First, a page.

Children are the most vulnerable during their first few days of life. Within the first 72 hours of birth, bacterial pathogens can cause severe bloodstream infections, known as early onset neonatal sepsis (EONS). EONS results in up to 42% of neonatal deaths within the first week of life in low- and middle-income countries. In Kenya, neonatal sepsis is most commonly caused by E. coli, S. agalactiae (Group B Streptococcus, GBS), or K. pneumonia. Currently, blood cultures are required for diagnosis and involve 24-48 hour incubation periods before sepsis can be confirmed. However, most births in low- and middle-income countries are out-of-hospital, and even district level hospitals may lack both infrastructure and training to perform blood cultures. Further, every hour without treatment of sepsis raises the risk of death by nearly 8%. Without a positive such culture, neonatal sepsis either remains undetected resulting in high infant mortality, or, if a medical team is present, will be presumptively treated with broad-spectrum antibiotics and referral to higher level facilities for blood culture. This rush to refer suspected EONS cases is cost-prohibitive for both healthcare services and families of at-risk infants. Rapid, the point-of-care (POC) detection and identification of the pathogens underlying neonatal sepsis would allow these neonates to be managed at lower-level clinics and even in the community. These tests will require rapid, portable, and highly sensitive pathogen identification with simple operation and clear interpretation.
We are developing DxEONS, a low-cost nucleic acid diagnostic platform for POC detection of the most common neonatal sepsis pathogens, resulting in a simple Yes/No readout for each pathogen. By combining multiplexed lateral flow detection with mobile-phone powered isothermal nucleic acid amplification, we will enable the diagnosis of sepsis within hours of onset.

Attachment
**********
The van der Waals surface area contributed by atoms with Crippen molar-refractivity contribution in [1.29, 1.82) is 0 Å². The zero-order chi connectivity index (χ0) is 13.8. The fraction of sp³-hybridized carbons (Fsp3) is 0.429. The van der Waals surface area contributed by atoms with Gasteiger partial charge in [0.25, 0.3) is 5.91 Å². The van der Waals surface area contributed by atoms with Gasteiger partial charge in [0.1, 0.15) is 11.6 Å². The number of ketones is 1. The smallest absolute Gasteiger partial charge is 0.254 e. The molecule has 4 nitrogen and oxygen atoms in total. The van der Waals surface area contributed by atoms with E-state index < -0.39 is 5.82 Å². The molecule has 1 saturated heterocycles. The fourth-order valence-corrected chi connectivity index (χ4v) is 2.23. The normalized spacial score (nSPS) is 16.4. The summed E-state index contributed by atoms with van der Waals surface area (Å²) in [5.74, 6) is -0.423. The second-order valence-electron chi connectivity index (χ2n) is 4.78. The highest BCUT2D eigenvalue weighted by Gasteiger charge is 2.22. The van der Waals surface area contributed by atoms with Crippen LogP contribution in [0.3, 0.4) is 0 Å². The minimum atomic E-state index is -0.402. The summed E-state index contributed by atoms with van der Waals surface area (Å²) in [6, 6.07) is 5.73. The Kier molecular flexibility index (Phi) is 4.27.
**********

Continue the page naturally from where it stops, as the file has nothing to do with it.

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We are just getting started and brainstorming development and implentation strategies. Dr. Linnes has visited her co-Investigators at AMPATH in Kenya this June.
How does your innovation work?
With the support of AMPATH pediatricians and researchers in Kenya, led by Professor Fabian Esamai at Moi University, we have devised a mobile nucleic acid diagnostic for rapid neonatal sepsis detection that is as easy to use as a pregnancy test. This co-development model is integral to ensuring that the correct pathogen targets and resource constraints (e.g. time, low-cost, power, training, etc.) are fully addressed so that the project has the greatest impact on community healthcare at clinics and households at the point-of-care. The DxEONS device will allow limited resources such as antibiotics, intensive care facilities, and personnel to be dedicated to the highest risk infants in order to improve neonatal mortality and health economics of neonatal sepsis management in community healthcare settings throughout Kenya.
Do you have current users or testers?
This device is currently being developed and tested in laboratory settings. Future research will implement community based use and testing compared to blood culture gold standards.
What is your strategy for expanding use of your innovation?
We are working with entrepreneurs and incubators both at Purdue University and AMPATH for future scale-up.